Ivysaur's worst weaknesses, though, are its atrocious air game and recovery. Ivysaur has a tough time using aerials against opponents offensively, and is frequently at risk to being pushed to the edge while airborne. Its back aerial deals extremely low damage and poor knockback, and its neutral aerial has very short range and can easily be SDI'ed out of. His up and down aerial have small vertical hitboxes; combined with the fact that using these moves midair causes a change in Ivysaur's momentum, these moves are very difficult to land. While his up aerial delivers powerful vertical knockback, his down aerial is an extremely weak meteor smash that doesn't deal meaningful knockback until very high percents, making it generally ineffective as an edgeguarding tool. Ivysaur's best aerial, his forward aerial, only covers the area directly in front of it, leaving it with few meaningful options while in the air. Its poor aerials, combined with its very slow air speed, severely cripple its aerial game. Furthermore, Ivysaur's recovery is considered among the worst in Brawl. While its midair jump is decent, Ivysaur relies on its tether recovery, Vine Whip to return to the stage and this move can easily be edgehogged by opponents simply grabbing the ledge. This leaves Ivysaur with perhaps the shortest recovery in the game, and completely devastates its ability to recover safely from offstage, often dying to quick gimps; A launch offstage is usually enough to nearly guarantee a successful edgeguard on the Pokémon.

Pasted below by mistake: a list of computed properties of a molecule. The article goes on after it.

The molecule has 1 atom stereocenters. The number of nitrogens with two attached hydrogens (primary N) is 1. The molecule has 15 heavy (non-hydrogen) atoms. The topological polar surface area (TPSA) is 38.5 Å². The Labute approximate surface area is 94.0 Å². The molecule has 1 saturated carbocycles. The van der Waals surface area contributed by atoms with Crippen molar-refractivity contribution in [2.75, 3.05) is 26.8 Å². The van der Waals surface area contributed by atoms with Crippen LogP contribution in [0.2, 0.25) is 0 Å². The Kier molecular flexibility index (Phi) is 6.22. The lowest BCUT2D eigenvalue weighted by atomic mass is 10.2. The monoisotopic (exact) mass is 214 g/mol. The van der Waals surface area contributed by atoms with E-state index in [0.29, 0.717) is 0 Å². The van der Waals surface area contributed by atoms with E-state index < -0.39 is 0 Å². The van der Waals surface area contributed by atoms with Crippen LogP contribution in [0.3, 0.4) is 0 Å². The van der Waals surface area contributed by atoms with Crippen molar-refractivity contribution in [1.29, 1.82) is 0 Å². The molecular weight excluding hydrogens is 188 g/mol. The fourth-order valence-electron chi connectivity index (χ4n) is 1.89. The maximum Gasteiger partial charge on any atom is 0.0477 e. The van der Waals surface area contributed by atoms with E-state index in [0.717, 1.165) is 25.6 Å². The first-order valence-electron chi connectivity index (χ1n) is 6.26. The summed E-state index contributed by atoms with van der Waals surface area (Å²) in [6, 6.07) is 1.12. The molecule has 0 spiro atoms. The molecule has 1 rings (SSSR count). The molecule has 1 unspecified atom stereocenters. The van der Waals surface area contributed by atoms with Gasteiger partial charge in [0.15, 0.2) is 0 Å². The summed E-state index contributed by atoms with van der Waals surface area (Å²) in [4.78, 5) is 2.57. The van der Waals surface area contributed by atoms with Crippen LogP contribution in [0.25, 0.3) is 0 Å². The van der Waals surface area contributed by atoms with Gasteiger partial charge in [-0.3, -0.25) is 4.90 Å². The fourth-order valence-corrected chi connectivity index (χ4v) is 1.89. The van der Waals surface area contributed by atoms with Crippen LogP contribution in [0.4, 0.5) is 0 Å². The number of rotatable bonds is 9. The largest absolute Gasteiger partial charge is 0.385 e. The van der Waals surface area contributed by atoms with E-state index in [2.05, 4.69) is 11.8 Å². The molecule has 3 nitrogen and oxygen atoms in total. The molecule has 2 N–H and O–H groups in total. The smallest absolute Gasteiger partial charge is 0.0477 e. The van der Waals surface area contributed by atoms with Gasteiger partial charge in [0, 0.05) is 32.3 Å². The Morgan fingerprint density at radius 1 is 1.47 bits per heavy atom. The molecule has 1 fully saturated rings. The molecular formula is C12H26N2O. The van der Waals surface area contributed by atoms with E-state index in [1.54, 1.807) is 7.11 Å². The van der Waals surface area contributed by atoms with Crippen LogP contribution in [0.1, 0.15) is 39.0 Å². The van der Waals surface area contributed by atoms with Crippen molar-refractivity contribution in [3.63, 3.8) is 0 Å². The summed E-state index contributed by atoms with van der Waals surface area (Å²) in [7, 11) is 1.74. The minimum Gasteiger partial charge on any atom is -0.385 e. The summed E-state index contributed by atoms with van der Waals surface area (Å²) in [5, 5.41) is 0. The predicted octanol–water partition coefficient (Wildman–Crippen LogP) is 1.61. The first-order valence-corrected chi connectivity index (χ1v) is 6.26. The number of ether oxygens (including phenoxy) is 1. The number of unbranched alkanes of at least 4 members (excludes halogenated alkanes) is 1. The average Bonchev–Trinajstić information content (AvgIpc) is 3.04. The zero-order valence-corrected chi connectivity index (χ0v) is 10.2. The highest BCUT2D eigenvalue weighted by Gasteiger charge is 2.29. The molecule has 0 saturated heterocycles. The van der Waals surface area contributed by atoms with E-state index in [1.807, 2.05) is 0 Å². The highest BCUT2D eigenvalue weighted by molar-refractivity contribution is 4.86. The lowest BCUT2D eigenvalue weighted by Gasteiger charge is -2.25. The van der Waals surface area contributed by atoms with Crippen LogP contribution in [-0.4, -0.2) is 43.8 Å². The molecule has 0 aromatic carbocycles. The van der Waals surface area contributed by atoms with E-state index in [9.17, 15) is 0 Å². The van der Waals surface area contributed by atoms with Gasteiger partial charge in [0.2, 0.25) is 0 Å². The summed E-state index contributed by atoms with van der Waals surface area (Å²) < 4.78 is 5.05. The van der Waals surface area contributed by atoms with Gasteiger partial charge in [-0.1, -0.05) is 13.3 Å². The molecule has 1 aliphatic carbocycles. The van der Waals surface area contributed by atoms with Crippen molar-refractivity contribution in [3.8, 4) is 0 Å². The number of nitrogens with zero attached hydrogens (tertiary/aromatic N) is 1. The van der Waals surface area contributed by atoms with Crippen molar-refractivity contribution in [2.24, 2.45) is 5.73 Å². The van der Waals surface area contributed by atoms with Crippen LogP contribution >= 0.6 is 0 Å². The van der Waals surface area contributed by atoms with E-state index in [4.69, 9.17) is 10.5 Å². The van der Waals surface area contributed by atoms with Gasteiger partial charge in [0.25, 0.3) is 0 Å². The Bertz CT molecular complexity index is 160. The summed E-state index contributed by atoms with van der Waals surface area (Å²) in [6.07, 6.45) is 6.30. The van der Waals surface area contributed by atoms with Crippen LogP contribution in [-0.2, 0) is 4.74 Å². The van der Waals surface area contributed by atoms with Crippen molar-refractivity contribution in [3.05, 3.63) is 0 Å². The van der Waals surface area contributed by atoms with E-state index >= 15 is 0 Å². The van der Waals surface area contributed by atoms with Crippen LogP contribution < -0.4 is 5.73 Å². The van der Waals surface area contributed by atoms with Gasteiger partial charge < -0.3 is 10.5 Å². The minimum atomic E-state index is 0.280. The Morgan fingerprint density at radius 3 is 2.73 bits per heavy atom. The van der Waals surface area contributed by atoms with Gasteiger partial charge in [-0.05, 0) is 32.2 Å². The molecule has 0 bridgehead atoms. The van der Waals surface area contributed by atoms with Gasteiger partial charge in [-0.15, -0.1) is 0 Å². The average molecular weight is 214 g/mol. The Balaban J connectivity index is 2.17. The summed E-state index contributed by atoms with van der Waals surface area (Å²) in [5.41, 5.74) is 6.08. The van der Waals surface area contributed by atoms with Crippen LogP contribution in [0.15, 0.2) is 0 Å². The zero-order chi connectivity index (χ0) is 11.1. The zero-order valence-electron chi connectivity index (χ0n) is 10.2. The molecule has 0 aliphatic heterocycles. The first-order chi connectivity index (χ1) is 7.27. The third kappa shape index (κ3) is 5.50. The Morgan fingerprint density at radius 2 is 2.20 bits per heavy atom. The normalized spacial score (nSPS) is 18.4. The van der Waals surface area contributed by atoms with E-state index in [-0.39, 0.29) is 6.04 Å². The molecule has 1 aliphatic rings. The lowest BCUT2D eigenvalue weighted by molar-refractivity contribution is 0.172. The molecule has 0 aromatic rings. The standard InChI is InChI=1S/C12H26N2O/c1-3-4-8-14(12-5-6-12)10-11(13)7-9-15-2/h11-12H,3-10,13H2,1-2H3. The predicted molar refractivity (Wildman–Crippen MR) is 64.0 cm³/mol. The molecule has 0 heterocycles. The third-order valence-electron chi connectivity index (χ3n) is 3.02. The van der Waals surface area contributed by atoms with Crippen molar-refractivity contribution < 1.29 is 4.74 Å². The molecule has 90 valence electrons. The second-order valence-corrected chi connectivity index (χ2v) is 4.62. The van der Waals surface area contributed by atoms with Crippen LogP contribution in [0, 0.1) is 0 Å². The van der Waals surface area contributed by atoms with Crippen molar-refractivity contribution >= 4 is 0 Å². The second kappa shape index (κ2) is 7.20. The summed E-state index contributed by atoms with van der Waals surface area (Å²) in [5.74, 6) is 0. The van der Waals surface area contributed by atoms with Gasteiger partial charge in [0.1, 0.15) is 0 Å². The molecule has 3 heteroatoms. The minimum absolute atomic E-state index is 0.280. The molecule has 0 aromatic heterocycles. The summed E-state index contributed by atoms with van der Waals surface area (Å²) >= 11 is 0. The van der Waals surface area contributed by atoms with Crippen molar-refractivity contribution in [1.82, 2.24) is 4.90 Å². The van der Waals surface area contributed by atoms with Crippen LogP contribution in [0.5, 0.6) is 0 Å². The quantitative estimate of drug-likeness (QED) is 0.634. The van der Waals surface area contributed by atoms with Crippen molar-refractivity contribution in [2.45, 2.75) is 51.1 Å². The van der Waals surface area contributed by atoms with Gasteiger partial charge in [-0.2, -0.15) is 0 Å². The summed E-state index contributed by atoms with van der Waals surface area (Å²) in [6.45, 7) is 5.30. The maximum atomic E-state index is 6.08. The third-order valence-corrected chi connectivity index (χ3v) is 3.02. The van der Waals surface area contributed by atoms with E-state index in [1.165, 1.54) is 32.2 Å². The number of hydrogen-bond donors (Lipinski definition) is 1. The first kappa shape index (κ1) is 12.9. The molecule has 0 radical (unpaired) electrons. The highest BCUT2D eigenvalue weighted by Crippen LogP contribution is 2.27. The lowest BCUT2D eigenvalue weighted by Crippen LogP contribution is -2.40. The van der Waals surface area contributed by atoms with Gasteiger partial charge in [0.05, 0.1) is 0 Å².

It does have a good grab game, however; Ivysaur's vines give it one of the best pivot grabs along with Yoshi, and its running grab sports decent range as well (the standing grab, however, has surprisingly low range and a laggy "miss" animation). Once having grabbed, Ivysaur can use either a down or forward throw to maintain stage control.
In summary, Ivysaur's difficulties KO'ing opponents, poor air game, laggy attacks, short reach, and atrocious recovery leave it as the clear runt of the litter among the three Generation I starter Pokémon. Competitive players argue that if Ivysaur was included a standalone fighter, due to its lack of prominent strengths and debilitating flaws, it would be a contender for the worst character in the game, competing with bottom-tier characters such as Jigglypuff, Zelda, and Ganondorf.
In competitive play
Role in The Subspace Emissary
Main article: Pokémon Trainer
While in the ruins, Lucas and Pokémon Trainer discover Ivysaur in trophy form at the end of a torch-lit hallway. Pokémon Trainer then easily captures it, adding it to his team. Since Ivysaur is not seen again in a cutscene, it is the only character that is not seen outside of its trophy form during cutscenes in The Subspace Emissary (not counting the credits).
In Event Matches
Note: Ivysaur is only featured in one event that does not include the Pokémon Trainer.
A Seed Pokémon that is the evolved form of Bulbasaur. It has a flower bulb on its back, the weight of which has made it develop strong legs and hips. If the blossom gets too big, the Pokémon can't stand on two legs alone. At a certain level, it evolves into Venusaur. When this happens, the bulb absorbs nutrients and blossoms into a large-petaled flower.